Even so, the Maoist women have voiced their concerns against the subjugation and commodification of the female body. On the day the Miss Nepal beauty contest was held in April 2007, for instance, the Maoist activists protested against it in front of the pageant venue arguing that it commodified women and enslaved them to capitalism. [See protest photos by Joshua Kraemer in his website]They clashed with the police. A few days later, a former brigade commissar of the People’s Liberation Army published an article titled “Beauty Pageants, Lathi Charge and Future Nepal”. Dismissing the argument that such competition provided an opportunity for personal growth and career to the participants, Amrita Thapa Magar wrote, “What is the point of the opportunity created by unnaturally increasing the price of the products (by spending insane amounts on advertising) and adding pressure on livelihood of citizens?” The Maoists could have shutdown the Valley on the day of the event and resorted to violent ways, but they did not do so, she claimed. The Maoists’ aim was, she said, only to make the people aware about how such pageants were not in society’s best interest. It was ironical that the Nepal Television, directly controlled by the then Information and Communication Minister Krishna Bahadur Mahara, himself a top Maoist leader, continued with the old practice of broadcasting the event live. Much to the dismay of the Maoist women activists, he had to retract his earlier decision of not broadcasting the event succumbing to the pressure of the contest sponsor, which also happened to be one of the largest advertisers for the NTV. The sponsor had threatened to terminate its relationship with the channel.
A year later, the contest was rescheduled due to Maoists’ protest, but not cancelled. Thapa Magar wrote another article titled “Why Beauty Contests Should not be Held?” in which she reasoned against such spectacles under neat categories: cultural, economic, political, respect, female pride, human rights and psychological. Highlighting how women were not a homogenous category, she argued that Miss Nepal contests were only for a handful of women from the cities who had enough to eat and clothe. “Only a few women are considered beautiful—those who can afford to drink juice and can maintain their figures without having to work,” she wrote.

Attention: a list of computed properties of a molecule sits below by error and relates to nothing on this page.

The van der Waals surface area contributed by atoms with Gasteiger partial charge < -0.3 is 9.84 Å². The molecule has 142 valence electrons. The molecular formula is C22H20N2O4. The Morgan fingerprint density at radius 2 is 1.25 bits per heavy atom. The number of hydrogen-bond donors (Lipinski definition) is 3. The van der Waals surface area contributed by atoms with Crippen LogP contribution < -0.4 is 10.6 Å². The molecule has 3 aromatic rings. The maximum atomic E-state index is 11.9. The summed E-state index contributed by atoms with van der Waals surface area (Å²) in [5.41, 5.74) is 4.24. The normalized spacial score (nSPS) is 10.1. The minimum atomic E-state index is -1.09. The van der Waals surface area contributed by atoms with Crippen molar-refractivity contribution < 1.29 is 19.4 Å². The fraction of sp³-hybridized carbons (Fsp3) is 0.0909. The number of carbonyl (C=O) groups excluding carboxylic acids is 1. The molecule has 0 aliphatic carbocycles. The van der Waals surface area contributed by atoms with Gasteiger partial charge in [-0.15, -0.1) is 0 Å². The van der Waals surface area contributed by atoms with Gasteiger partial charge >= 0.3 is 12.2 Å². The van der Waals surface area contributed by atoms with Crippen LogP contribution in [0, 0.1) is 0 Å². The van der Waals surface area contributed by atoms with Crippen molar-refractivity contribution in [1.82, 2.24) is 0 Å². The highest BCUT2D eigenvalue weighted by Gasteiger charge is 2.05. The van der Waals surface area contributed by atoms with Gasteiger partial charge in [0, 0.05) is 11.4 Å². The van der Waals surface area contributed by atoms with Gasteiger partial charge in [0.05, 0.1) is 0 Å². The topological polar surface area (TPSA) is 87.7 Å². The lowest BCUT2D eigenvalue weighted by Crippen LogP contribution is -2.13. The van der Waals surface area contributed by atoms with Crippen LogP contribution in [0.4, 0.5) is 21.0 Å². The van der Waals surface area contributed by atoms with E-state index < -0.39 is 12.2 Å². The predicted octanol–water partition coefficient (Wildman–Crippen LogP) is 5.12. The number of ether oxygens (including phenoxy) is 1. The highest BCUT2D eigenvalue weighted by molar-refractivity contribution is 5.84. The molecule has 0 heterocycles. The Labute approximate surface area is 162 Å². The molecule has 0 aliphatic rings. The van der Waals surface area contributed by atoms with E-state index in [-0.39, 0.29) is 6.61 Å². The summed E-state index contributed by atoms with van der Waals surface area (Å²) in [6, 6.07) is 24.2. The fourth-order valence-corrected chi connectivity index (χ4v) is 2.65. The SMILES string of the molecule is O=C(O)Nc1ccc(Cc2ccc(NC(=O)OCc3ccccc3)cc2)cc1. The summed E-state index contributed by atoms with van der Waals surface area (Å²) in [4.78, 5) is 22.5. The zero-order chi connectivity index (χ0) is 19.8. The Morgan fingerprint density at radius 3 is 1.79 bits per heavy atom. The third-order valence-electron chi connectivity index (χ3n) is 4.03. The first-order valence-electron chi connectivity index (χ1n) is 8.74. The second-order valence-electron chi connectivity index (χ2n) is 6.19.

Maoist activists and supporters shout at police during a anti-Miss Nepal protest in Kathmandu, September 24, 2009.
CREDIT: REUTERS/DEEPA SHRESTHA
The Maoists’ routine of staging protests against the beauty content continued for a few years. But even before triggering the much-needed debate on the portrayal of women in the media or the implications of such beauty contests to society, the movement fizzled out. The Maoists apparently came to terms with reality. Instead of changing society, the party changed its ways and split. Thapa Magar is now with the breakaway faction, CPN-Maoist, that claims to be more revolutionary than its mother party, UCPN (Maoist).
Meanwhile, ratopati.com, a website run by UCPN (Maoist) sympathisers and promoted by the party ideologue Baburam Bhattarai, regularly covers and promotes beauty pageants. In mid-December, it reported on the Miss Nurse Competition whose stated objective was to make nurses more accountable to society and responsible towards their jobs. How that goal can be met by putting up pictures of contestants who are all decked up and are posing with flowers is unknown.
In a matter of less than ten years, the Maoists’ grand plan of liberating women from the clutches of capitalism has come full circle. Malvika Subba, the much-touted ‘beauty with brains’ and Miss Nepal 2002, is busy encouraging women to prepare different food items on TV. Beauty pageants, on the other hand, have penetrated much deeper into the Nepali society. A woman can now participate in beauty contests throughout her life, starting from her childhood to be being ‘crowned’ Miss one ethnic group or the other and all the way to Mrs Nepal.
As for the socks, Onsari Gharti Magar, a Maoist leader and deputy-speaker of the Constituent Assembly, was quoted by setopati.com as saying how women in cities were more regressive than their rural counterparts. “They still take off their husband’s socks!” she said.